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Updated on Sep 3, 2009

Gilbert and Aron both agree, however, that sensitivity can sometimes lead to anxiety in children. And they both agree that managing anxiety is an important skill for children to learn. “Anxiety is absolutely normal,” Gilbert says. She explains that one of the best ways parents can help their children manage anxiety is by modeling appropriate behaviors. “Sensitive children can be very aware of their failures,” Gilbert says. “It’s absolutely critical for parents to take the stress off the kids at home—make it okay to make mistakes.” She suggests that parents laugh at their own mistakes and, in general, frame failure as feedback. “Parents should reward the effort,” Gilbert says, “not the outcome.”

Though sensitivity and anxiety are often thought of in negative terms, they can also be looked at in a positive light. “Who knows who’s too anxious until something bad happens,” Aron says. “Being anxious is situational, and whether it’s appropriate or inappropriate is all a matter of odds.”

Which leads Aron to her most important piece of advice for parents of sensitive children: Don’t pathologize sensitivity too much. She points out that sensitivity can, in fact, be an advantage in certain situations. “Sensitive children usually don’t get into trouble, they listen to cautions—people focus on the negative and they don’t realize that temperament is a package deal,” Aron says. “‘He’s such a good boy, but he’s a coward.’ Well, that’s the same thing!”

What can you do to help your sensitive child prepare for the new school year? Here are a few tips from Aron and Gilbert:

Help your child feel comfortable in the environment.

Visit the classroom in the weeks before school. Have your child meet the teacher and see that the environment is warm and friendly. See if your child can spend some time in the classroom helping out—bonding with the teacher and the space.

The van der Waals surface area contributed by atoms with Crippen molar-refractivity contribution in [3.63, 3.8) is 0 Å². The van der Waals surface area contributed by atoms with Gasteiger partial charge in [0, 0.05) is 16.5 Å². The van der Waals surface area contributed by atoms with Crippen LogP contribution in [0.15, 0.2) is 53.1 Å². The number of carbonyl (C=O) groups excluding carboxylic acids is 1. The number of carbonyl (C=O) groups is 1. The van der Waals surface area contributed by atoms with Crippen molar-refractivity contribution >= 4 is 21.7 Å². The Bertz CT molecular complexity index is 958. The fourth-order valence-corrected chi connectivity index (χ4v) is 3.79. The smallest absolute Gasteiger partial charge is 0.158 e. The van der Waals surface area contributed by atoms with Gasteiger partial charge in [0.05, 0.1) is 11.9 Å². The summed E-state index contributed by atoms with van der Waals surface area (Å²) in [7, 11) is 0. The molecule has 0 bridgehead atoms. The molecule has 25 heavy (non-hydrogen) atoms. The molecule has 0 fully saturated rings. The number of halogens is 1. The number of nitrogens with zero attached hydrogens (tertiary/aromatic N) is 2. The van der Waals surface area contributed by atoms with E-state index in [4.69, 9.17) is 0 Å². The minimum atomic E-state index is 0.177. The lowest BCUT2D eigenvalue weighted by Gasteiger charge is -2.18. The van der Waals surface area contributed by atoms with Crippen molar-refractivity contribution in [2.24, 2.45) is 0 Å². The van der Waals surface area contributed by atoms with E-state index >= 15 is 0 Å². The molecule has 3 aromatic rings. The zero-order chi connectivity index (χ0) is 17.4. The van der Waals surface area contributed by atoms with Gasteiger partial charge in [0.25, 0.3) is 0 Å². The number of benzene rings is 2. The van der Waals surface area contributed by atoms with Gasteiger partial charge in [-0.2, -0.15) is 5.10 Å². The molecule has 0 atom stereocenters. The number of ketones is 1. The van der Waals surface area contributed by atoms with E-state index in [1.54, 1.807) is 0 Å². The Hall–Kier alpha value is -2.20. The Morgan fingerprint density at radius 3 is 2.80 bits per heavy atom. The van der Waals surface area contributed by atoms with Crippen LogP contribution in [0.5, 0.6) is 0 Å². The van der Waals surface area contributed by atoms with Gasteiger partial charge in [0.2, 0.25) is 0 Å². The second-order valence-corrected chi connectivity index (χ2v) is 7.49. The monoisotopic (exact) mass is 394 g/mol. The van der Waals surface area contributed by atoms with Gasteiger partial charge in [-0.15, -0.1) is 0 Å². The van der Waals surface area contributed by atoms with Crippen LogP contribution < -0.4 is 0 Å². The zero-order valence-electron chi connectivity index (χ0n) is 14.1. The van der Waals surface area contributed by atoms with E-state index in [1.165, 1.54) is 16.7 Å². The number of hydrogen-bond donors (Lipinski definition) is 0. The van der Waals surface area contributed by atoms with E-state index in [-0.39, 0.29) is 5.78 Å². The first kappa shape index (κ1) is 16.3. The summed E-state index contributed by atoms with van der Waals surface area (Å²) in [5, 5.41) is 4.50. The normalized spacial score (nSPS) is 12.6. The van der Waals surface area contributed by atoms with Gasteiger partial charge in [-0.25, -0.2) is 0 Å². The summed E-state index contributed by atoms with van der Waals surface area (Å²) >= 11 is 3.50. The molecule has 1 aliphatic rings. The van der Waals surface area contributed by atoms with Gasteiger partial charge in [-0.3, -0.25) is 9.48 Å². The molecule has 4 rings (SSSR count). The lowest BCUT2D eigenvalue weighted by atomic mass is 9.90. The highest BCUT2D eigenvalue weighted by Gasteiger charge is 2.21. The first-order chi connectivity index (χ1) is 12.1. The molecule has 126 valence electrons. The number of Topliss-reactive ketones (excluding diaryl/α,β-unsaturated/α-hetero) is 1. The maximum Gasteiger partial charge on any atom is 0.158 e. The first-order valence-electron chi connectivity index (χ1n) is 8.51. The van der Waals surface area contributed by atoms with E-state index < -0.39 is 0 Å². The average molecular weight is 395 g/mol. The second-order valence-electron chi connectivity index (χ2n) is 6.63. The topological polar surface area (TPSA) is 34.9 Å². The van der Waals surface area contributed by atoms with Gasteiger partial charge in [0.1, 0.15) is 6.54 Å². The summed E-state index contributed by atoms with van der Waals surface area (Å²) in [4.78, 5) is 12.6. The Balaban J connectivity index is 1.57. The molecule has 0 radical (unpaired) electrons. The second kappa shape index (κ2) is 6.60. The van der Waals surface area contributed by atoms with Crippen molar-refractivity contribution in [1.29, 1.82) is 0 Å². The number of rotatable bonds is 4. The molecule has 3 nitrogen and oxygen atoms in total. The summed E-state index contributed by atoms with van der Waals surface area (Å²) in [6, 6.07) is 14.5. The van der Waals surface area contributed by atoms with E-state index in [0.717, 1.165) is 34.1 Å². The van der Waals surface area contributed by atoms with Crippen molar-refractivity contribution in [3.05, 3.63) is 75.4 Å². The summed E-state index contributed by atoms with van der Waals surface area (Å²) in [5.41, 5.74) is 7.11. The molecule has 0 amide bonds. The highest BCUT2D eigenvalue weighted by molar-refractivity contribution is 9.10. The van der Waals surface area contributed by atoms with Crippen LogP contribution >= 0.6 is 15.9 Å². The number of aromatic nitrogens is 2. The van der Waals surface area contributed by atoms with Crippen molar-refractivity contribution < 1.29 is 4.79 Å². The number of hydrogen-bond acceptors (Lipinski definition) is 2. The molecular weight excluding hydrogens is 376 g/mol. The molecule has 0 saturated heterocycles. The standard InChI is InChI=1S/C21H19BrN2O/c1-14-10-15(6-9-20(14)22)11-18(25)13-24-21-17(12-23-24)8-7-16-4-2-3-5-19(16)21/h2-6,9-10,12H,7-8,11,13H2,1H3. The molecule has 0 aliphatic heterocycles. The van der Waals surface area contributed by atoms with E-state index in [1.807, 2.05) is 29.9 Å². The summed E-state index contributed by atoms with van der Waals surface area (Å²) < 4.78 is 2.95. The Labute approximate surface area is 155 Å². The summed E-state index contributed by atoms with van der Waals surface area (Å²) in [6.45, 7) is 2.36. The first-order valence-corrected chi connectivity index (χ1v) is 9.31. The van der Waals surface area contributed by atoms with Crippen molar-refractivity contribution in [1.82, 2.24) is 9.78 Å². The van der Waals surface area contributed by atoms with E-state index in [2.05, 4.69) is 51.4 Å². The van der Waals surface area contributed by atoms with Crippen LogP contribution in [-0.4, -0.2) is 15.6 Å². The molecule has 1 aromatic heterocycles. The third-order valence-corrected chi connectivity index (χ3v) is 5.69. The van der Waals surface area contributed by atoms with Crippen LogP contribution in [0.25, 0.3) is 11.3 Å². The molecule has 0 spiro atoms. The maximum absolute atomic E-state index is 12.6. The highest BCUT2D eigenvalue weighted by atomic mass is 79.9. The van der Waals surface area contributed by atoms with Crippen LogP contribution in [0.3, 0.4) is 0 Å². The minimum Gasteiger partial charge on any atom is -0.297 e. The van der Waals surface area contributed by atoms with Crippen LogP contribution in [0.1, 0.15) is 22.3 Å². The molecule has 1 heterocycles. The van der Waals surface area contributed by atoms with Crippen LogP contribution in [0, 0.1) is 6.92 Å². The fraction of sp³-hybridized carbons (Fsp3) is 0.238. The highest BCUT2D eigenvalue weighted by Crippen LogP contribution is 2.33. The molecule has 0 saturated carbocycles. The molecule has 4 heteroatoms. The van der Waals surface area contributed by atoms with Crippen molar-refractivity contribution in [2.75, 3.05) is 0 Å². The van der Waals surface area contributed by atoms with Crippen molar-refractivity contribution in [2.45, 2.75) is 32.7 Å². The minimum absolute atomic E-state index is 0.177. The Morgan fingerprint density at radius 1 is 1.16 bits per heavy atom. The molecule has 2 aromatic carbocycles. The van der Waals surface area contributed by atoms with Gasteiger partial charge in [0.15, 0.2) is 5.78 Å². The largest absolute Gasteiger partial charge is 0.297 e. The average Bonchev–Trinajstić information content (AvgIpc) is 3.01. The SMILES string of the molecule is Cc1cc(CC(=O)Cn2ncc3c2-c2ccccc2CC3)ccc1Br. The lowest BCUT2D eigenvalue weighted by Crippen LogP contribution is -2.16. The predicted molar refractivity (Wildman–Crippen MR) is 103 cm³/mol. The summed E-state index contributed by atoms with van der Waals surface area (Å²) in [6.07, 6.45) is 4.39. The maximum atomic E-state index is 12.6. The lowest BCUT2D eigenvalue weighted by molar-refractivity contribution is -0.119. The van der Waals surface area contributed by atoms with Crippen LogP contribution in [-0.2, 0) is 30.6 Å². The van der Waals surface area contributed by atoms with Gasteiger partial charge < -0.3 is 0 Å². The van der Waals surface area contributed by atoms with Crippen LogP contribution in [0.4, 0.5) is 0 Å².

Provide and enlist support for your child.

Ask you child’s teacher from last year to suggest the teacher who would be best match for your child this year. Aron says principals will often accommodate a child with an unusually strong temperament. Even though it’s late in the game now, trust your instinct if you think you could enlist better or more support for your child.

Set the stage so your child will fit in.

Gilbert says you want to be careful not to take away your child’s individuality, but you also want to make sure she’s more alike than different than other kids in the class. Talk to the teacher from last year to find out what skills your child should have, what games other kids played on the playground, what kinds of book bags they carried. You can use these last few weeks of summer to practice skills and to stock up on a few items that will make your child feel a part of the group.

Educate the teacher and other adults in your child’s life.

Gilbert says it can be helpful to let the teacher know that your child is sensitive and often takes time to observe before getting involved. Just be sure to paint your child’s sensitivity in a positive light. And offer to help in any way you can.

Help your child understand his/her sensitivity and practice joining groups.

Aron says that because sensitivity is innate, it is well worth helping a sensitive child understand this about himself. For example, you might say, “I know that you were a little hesitant to join groups of kids at school last year, so I was thinking we could practice how you can join in when you get to school in a few weeks. Sometimes when we practice things ahead of time, we feel a lot more comfortable.”

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